Guideline 22: Researchers have an ethical responsibility to report the results of their studies according to their a priori plans. Any post hoc manipulations that may alter the results initially obtained, such as the elimination of outliers or the use of alternative statistical techniques, must be clearly described along with an acceptable rationale for using such techniques. [obvious; and the link to plagiarism is?]
        Guideline 23: Authorship determination should be discussed prior to commencing a research collaboration and should be based on established guidelines, such as those of the International Committee of Medical Journal Editors. [obvious; and the link to plagiarism is? and what exactly is the link between ORI and the ICMJE?]
        Guideline 24: Only those individuals who have made substantitve contributions to a project merit authorship in a paper. [obvious; and the link to plagiarism is?]
        Guideline 25: Faculty-student collaborations should follow the same criteria to establish authorship. Mentors must exercise great care to neither award authorship to students whose contributions do not merit it, nor to deny authorship and due credit to the work of students. [obvious; and the link to plagiarism is?]
        Guideline 26: Academic or professional ghost authorship in the sciences is ethically unacceptable. [obvious; and the link to plagiarism is?]”

        The rest:

        “The Lesser Crimes of Writing
        . Carelessness in citing sources
        . Relying on an abstract or a preliminary version of a paper while citing the published version
        . Citing sources that were not read or thoroughly understood
        . Borrowing extensively from a source but only acknowledging a small portion of what is borrowed
        . Ethically inappropriate writing practices
        . Selective reporting of literature
        . Selective reporting of methodology
        . Selective reporting of results
        . Authorship issues and conflicts of interest
        . Deciding on authorship
        . Establishing authorship
        . Authorship in faculty-student collaborations
        . A brief overview on conflicts of interest”

        I welcome other comments.

        • Miguel Roig November 14, 2013 at 10:25 am

          JATdS, I am not saying, nor I interpret Alan’s post as saying, that plagiarism cannot be quantified. What I am saying is that any system that attempts to quantify it needs to take many other variables into account, some of which may be very difficult, perhaps impossible, to quantify. You propose to make such determinations by a vote from readers. But, I wonder if you have thought of the implications of such a system. Imagine if one of your submissions to a journal is suspected of having been plagiarized, but that in reality it does not meet the criteria for plagiarism. With your proposed system, your paper, along with the source material, would be circulated amongst the readership of the journal (hundreds, perhaps thousands of your peers) for them to make a final determination. Would you be comfortable having your work paraded around as a possible instance of misconduct? In some nations, such as the US, wouldn’t such actions place the editor and publisher in a legally precarious situation? As you may know, people’s criteria for what constitutes plagiarism vary widely across geographical region. Suppose the readership of one of the journals is composed of a geographical region or perhaps a discipline where attitudes toward plagiarism were very liberal? What would be the consequences of such a democratic system being used in an increasingly global and multidisciplinary context?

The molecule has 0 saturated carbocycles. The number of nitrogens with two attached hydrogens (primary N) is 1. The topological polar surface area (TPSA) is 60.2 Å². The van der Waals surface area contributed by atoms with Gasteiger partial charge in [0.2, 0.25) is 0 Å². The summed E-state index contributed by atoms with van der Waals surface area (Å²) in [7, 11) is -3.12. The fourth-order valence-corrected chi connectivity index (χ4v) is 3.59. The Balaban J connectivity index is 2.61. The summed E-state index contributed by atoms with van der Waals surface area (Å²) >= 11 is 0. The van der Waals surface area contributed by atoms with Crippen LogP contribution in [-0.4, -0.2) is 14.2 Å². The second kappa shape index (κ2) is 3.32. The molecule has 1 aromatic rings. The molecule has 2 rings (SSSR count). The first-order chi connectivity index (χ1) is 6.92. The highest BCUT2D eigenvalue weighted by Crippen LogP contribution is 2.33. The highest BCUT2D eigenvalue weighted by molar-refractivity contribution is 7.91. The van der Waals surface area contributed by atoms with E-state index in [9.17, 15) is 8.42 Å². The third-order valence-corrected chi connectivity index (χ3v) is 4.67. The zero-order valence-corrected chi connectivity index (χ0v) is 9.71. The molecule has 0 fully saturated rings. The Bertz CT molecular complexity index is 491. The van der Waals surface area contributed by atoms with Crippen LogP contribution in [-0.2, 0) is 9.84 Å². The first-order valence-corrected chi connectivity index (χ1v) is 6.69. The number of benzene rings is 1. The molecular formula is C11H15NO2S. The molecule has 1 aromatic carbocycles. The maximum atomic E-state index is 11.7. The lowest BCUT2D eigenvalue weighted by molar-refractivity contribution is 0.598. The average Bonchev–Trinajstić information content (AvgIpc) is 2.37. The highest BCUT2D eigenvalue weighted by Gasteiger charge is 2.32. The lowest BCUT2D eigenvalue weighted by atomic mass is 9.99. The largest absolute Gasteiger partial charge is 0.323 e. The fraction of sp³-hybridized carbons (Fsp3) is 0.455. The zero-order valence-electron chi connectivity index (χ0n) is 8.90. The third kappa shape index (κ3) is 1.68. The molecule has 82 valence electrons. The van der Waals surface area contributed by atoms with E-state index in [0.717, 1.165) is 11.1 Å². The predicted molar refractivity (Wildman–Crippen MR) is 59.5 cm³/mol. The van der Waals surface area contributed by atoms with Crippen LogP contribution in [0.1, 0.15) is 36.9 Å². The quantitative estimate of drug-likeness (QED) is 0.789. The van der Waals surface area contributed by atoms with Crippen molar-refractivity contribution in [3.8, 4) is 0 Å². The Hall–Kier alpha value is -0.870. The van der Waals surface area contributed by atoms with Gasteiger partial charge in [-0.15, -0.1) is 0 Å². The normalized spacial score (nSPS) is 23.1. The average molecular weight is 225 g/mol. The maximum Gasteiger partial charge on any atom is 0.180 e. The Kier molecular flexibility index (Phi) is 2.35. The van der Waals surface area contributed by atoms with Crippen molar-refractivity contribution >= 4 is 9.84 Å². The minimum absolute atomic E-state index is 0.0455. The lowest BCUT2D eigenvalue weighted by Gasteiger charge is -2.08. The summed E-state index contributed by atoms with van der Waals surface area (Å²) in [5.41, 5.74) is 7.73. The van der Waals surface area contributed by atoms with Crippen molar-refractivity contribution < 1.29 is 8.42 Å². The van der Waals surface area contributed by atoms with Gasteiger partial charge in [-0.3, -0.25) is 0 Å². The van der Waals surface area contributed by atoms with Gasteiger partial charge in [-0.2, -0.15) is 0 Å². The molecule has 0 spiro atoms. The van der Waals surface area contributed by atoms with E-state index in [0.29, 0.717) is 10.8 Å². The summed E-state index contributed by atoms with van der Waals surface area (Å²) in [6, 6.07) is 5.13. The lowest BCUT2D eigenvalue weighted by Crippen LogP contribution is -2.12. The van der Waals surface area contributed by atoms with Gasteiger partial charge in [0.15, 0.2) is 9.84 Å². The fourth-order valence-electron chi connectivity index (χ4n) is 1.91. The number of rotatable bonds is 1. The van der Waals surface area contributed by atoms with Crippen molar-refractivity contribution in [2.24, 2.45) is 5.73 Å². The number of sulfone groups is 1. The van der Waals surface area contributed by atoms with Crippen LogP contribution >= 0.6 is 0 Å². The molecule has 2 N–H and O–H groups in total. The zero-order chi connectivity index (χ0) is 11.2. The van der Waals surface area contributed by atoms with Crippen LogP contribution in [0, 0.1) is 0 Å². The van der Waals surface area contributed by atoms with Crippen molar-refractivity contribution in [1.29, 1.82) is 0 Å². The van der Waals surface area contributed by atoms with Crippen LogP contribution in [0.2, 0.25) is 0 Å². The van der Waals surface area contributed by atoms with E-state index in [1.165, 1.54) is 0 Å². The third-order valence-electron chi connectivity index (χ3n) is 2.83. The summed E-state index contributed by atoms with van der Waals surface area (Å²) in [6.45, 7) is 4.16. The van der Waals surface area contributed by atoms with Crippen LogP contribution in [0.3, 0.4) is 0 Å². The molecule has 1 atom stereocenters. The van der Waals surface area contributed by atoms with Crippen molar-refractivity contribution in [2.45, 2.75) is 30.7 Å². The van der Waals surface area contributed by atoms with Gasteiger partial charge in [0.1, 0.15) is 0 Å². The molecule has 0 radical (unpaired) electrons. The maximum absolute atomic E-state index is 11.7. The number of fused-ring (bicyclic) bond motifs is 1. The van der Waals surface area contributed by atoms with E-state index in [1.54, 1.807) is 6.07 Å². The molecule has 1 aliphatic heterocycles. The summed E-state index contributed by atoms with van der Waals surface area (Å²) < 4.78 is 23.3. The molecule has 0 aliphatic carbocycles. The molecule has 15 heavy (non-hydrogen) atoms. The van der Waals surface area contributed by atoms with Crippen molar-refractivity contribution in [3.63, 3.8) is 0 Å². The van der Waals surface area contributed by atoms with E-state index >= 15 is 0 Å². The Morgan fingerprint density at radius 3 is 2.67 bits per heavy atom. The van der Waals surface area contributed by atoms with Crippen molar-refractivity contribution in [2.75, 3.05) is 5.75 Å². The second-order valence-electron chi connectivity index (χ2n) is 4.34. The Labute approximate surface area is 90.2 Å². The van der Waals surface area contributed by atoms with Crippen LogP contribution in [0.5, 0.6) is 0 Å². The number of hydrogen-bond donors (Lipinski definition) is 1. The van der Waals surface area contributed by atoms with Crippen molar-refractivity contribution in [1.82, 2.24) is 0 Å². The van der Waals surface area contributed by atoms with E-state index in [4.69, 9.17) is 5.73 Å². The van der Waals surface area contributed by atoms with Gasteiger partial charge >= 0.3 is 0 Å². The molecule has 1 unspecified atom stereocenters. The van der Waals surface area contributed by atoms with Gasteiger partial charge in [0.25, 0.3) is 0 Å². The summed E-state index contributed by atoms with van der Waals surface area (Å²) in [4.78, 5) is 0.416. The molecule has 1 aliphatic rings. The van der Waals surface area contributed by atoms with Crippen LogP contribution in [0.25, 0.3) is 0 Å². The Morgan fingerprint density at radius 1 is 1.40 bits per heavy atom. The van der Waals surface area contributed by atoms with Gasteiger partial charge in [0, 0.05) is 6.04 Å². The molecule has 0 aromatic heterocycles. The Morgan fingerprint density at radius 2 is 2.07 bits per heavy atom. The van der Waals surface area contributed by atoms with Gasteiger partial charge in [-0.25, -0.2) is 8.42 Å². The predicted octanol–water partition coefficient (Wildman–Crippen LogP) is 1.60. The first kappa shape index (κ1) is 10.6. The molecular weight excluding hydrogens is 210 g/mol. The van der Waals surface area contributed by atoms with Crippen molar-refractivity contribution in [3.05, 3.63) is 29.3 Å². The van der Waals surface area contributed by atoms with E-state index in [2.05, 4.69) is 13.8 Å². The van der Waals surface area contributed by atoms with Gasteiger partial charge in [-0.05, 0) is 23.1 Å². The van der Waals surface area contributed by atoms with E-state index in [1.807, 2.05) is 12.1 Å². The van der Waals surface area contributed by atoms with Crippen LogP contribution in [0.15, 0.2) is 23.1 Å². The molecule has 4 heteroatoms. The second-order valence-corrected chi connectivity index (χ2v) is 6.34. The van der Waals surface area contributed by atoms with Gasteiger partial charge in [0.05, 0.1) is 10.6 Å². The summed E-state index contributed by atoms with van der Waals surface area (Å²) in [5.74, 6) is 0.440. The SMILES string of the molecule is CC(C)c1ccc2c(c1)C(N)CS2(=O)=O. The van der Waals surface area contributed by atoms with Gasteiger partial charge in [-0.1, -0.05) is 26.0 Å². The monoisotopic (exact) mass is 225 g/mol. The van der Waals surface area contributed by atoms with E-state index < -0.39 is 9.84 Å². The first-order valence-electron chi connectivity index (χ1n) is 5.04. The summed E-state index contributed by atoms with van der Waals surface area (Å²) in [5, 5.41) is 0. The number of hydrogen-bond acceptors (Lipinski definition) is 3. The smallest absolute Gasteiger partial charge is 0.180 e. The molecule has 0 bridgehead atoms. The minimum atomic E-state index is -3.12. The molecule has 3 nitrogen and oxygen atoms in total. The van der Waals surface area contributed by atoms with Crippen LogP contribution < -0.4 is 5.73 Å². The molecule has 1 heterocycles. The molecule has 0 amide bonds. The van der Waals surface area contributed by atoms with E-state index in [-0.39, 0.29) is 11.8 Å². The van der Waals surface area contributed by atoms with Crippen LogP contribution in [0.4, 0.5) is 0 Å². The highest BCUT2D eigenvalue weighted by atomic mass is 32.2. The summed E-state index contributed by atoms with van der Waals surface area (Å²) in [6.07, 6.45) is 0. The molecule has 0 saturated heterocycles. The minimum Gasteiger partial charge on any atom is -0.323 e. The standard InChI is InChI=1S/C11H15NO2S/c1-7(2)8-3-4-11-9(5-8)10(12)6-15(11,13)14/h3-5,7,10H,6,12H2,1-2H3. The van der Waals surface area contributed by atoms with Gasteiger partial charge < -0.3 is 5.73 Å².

Again, let me reiterate my earlier point: Quantifying plagiarism is an extremely difficult task and approaches such as solely relying on a number generated by plagiarism-detection software or even your own proposal, while simple and appealing in some respects, are just not feasible in my opinion.

          BTW, thanks very much for the plug regarding my on-line resource on avoiding plagiarism and other unethical writing practices that is hosted by ORI. For a list of my other works on this subject, interested readers may go to: http://facpub.stjohns.edu/~roigm/publications.htm.

          Relevant papers on plagiarism start in 1995.

        • Alan R Price December 13, 2013 at 3:23 pm

          To JATdS — Yes, I (Alan Price) am a former ORI employee (senior official, 1989-1996), as indicated in the link to my website on my full name, along with dozens of comments in Retraction Watch in recent years, many with links to the ORI website cases and policies that I developed there. The ORI plagiarism policy and practice in reviewing allegations of research misconduct that I developed in ORI is based on the judgment of scientists –not a computer-generated percentage of copied words — it is unfair and makes no sense to me that ORI should be forced to “quantify the level of plagiarism” and then make a finding of misconduct for anything over that minimum level, without judging the significance and seriousness of the misappropriation of words or ideas. Having said that, JATdS, I have followed with interest your numerous other RW postings.